- The Washington Times - Tuesday, July 26, 2005


better for lines

NORFOLK — The hurricane was the culprit, but trees were the enemy when Isabel swept through Virginia nearly two years ago.

Most Virginians and many people in North Carolina went for days without power, and felled trees were a big reason.

To avoid a repeat in the hurricane season that began June 1, utility companies have begun changing their tactics in the effort to keep trees from decimating the power grid.

“Utilities have recognized for years that vegetation and power lines just don’t mix,” said Lynn Grayson, president of the Utility Arborist Association and the Virginia supervisor of forestry for Appalachian Power.

The association, with roots going back more than a century, “has been trimming and cutting trees all during that time.”

That’s not enough anymore, however, said Mr. Grayson, 60, who has been with the arborists association for two decades. Increasingly, utilities are turning away from the saw in favor of the shovel, attempting to make peace with nature by compromising with it.

If something has to grow under or along power lines, why not make it something that won’t interfere with them?

Dominion Virginia Power, like other utilities, has moved more aggressively in that direction, said Mike Brucato, 51, technical adviser for electric-transmission forestry at the utility.

Traditionally, working on a three-year cycle, utility crews or contractors trimmed back and topped off trees too close to high-voltage transmission lines. Too often, Mr. Brucato said, it was “just-in-time trimming,” catching encroaching branches mingling with power lines.

The quick fix is to cut down any tree or shrub threatening to ensnare itself in a power line. But when lines arc across someone’s yard, and the enemy of the power grid is a beloved family maple or a buffer of stately green pines, “That’s hard for some people to swallow,” Mr. Brucato said.

Thus, Dominion hatched its tree-replacement program.

“When we cut down a tree or trees, we replace them with another species more appropriate,” Mr. Brucato said.

Property owners usually get to make the choice, picking from a menu of trees and shrubs. The utility pays for everything, from cutting and removing old trees and stumps to planting the new trees and doing the landscaping.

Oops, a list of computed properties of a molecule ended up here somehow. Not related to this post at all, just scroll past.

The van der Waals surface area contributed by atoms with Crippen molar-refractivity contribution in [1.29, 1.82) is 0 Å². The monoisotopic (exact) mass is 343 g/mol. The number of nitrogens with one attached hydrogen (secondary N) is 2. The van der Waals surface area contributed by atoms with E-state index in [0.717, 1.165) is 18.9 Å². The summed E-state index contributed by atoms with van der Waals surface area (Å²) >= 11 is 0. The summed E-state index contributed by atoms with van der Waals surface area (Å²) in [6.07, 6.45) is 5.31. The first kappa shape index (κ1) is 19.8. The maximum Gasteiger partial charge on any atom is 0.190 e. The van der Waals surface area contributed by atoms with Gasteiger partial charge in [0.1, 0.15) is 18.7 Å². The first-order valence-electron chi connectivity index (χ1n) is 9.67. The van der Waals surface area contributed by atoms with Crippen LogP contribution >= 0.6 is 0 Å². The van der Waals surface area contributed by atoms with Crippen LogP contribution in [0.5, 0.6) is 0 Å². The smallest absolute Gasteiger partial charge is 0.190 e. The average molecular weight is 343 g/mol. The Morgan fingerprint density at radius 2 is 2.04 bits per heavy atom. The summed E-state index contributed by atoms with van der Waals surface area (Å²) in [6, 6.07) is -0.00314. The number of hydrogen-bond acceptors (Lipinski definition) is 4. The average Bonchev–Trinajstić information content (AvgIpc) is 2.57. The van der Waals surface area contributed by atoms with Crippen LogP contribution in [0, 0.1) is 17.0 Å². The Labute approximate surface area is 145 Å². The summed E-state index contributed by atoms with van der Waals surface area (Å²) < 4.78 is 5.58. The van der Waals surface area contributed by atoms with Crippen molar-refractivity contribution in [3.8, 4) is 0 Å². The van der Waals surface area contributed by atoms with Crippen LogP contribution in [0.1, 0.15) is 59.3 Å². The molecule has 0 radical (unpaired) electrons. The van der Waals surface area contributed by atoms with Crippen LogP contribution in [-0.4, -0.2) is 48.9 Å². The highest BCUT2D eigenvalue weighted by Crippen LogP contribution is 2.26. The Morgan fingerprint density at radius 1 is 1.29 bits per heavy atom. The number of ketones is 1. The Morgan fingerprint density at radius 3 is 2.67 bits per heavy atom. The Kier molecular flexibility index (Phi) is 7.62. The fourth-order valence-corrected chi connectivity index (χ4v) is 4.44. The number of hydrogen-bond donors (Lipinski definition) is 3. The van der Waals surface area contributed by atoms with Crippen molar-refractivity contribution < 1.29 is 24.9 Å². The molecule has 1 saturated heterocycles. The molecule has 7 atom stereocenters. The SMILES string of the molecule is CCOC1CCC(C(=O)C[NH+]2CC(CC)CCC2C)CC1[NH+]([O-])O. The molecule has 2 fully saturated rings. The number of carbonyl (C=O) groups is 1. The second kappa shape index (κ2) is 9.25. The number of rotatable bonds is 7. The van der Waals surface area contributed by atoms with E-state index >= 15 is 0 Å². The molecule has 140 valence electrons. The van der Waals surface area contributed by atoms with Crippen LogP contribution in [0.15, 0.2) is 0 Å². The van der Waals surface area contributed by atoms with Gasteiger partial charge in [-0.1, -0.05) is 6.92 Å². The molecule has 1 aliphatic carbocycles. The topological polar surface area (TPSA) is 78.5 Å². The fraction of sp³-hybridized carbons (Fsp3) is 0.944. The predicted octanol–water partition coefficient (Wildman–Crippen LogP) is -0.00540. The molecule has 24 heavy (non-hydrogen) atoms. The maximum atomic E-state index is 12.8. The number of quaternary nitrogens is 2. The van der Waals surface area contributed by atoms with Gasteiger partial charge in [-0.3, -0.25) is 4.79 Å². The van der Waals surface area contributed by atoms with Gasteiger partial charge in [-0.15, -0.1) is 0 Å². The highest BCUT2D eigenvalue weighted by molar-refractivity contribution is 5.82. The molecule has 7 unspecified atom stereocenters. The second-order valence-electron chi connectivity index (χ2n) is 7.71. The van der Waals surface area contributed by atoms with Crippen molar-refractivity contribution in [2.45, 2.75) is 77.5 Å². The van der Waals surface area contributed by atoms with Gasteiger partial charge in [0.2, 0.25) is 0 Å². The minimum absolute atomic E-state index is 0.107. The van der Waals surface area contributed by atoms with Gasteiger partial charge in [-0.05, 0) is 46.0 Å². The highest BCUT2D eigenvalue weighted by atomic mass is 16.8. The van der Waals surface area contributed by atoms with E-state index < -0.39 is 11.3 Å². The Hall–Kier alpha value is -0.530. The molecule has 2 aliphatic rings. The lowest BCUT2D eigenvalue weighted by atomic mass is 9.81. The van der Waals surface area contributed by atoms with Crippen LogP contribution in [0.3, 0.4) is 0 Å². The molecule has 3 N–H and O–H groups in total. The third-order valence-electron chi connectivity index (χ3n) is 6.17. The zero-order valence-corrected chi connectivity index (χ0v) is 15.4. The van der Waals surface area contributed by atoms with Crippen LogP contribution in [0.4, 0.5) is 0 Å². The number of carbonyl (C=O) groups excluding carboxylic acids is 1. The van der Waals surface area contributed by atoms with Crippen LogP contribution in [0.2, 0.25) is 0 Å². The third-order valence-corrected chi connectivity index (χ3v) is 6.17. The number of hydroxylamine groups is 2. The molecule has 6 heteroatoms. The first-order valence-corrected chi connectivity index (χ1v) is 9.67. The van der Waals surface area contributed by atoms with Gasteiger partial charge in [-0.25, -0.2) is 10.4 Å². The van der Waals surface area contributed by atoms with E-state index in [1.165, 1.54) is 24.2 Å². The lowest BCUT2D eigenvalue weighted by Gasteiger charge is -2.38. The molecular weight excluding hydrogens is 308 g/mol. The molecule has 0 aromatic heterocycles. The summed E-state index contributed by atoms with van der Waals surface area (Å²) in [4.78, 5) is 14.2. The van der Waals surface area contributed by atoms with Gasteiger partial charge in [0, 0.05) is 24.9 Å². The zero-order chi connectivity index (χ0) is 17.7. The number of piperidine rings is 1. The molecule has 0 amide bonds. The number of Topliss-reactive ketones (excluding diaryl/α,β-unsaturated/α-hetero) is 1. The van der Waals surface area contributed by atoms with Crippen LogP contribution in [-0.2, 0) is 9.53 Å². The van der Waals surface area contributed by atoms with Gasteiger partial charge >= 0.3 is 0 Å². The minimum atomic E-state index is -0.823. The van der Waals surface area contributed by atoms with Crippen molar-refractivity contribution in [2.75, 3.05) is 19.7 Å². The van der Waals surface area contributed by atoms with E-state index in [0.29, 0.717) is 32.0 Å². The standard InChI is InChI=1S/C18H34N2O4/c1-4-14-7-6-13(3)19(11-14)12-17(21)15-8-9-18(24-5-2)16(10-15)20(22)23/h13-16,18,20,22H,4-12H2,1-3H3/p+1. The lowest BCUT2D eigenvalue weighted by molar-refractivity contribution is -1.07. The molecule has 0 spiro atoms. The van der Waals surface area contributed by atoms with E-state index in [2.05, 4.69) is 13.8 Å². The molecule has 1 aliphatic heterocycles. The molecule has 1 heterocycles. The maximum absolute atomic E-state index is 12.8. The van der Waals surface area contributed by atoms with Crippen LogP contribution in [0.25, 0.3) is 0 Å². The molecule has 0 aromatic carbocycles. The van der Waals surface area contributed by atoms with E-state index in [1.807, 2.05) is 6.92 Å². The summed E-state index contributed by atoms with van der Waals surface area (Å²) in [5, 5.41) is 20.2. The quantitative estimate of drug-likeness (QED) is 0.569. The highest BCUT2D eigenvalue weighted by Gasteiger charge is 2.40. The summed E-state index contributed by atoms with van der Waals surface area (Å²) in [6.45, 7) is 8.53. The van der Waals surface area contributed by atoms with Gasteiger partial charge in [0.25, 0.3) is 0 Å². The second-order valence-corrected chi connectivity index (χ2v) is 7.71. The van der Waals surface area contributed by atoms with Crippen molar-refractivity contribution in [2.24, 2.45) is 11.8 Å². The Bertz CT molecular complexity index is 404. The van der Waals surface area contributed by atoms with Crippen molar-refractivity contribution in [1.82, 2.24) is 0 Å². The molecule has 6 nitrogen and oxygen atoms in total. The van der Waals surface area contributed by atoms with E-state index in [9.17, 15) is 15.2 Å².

Not only is the problem tree gone, replaced with new growth, but there will be no need to send trimming crews. “It’s a win-win situation,” Mr. Brucato said.

In the two years since the Dominion Tree Replacement Program was launched, more than 2,500 trees and shrubs have been planted. Most often, the projects are small, replacing a few trees in a single yard. There have been a handful of bigger efforts.

Last summer, for instance, crews cleared a quarter-mile stand of pines along Curlew Drive in Norfolk’s Elizabeth Park. The trees had provided a thick, green buffer between the neighborhood and the Norfolk Southern railway line that parallels the high-transmission line.

A few months after the trees were cut and the roots ground up, Potters Landscaping of Suffolk moved in, planting shrubs and bulbs along a 15-foot-wide garden path.

Their showing wasn’t too substantial this year, but Mark Potter, the owner, promises residents will enjoy future springs and seasons beyond.

The plantings included 360 wax myrtles, 24 crape myrtles, 110 winterberry, 110 forsythia and 1,200 daffodil bulbs.

“It’s not going to get too tall, but it will be a nice buffer,” Mr. Potter said.

The tallest trees will reach their maximum height of about 15 feet — well below the power lines — in about three years, he said. Trees with mature heights of less than 35 feet will be safely below most electric lines.

“We’re getting first-class plants put in, in a first-class manner,” Mr. Brucato said.

Dominion is working with three nurseries to do the work. Dominion will not disclose how much it’s spending.

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